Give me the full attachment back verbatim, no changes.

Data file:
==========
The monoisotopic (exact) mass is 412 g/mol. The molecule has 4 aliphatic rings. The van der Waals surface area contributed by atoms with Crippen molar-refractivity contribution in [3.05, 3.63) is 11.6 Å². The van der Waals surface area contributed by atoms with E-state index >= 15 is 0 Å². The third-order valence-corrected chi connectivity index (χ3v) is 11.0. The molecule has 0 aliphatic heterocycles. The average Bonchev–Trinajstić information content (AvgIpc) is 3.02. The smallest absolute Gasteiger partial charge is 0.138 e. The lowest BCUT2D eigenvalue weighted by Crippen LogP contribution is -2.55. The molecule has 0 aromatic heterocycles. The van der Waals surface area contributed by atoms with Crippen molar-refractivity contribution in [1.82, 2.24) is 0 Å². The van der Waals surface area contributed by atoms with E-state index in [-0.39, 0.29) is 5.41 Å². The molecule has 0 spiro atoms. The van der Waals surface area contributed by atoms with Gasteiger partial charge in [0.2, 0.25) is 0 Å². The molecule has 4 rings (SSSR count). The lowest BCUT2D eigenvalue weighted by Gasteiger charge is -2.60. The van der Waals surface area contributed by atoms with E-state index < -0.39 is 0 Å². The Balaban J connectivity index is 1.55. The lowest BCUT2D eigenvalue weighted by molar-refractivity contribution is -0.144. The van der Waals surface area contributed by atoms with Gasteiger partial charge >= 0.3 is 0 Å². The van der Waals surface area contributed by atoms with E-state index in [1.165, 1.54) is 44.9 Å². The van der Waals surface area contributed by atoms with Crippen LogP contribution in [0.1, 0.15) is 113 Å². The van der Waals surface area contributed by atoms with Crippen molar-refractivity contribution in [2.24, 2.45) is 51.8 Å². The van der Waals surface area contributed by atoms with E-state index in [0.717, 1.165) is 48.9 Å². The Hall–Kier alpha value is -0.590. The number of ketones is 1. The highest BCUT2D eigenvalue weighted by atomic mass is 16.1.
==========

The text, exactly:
The monoisotopic (exact) mass is 412 g/mol. The molecule has 4 aliphatic rings. The van der Waals surface area contributed by atoms with Crippen molar-refractivity contribution in [3.05, 3.63) is 11.6 Å². The van der Waals surface area contributed by atoms with E-state index >= 15 is 0 Å². The third-order valence-corrected chi connectivity index (χ3v) is 11.0. The molecule has 0 aliphatic heterocycles. The average Bonchev–Trinajstić information content (AvgIpc) is 3.02. The smallest absolute Gasteiger partial charge is 0.138 e. The lowest BCUT2D eigenvalue weighted by Crippen LogP contribution is -2.55. The molecule has 0 aromatic heterocycles. The van der Waals surface area contributed by atoms with Crippen molar-refractivity contribution in [1.82, 2.24) is 0 Å². The van der Waals surface area contributed by atoms with E-state index in [-0.39, 0.29) is 5.41 Å². The molecule has 0 spiro atoms. The van der Waals surface area contributed by atoms with Gasteiger partial charge in [0.2, 0.25) is 0 Å². The molecule has 4 rings (SSSR count). The lowest BCUT2D eigenvalue weighted by Gasteiger charge is -2.60. The van der Waals surface area contributed by atoms with E-state index < -0.39 is 0 Å². The Balaban J connectivity index is 1.55. The lowest BCUT2D eigenvalue weighted by molar-refractivity contribution is -0.144. The van der Waals surface area contributed by atoms with Gasteiger partial charge >= 0.3 is 0 Å². The van der Waals surface area contributed by atoms with E-state index in [1.165, 1.54) is 44.9 Å². The van der Waals surface area contributed by atoms with Crippen LogP contribution in [0.1, 0.15) is 113 Å². The van der Waals surface area contributed by atoms with Crippen molar-refractivity contribution in [2.24, 2.45) is 51.8 Å². The van der Waals surface area contributed by atoms with E-state index in [0.717, 1.165) is 48.9 Å². The Hall–Kier alpha value is -0.590. The number of ketones is 1. The highest BCUT2D eigenvalue weighted by atomic mass is 16.1.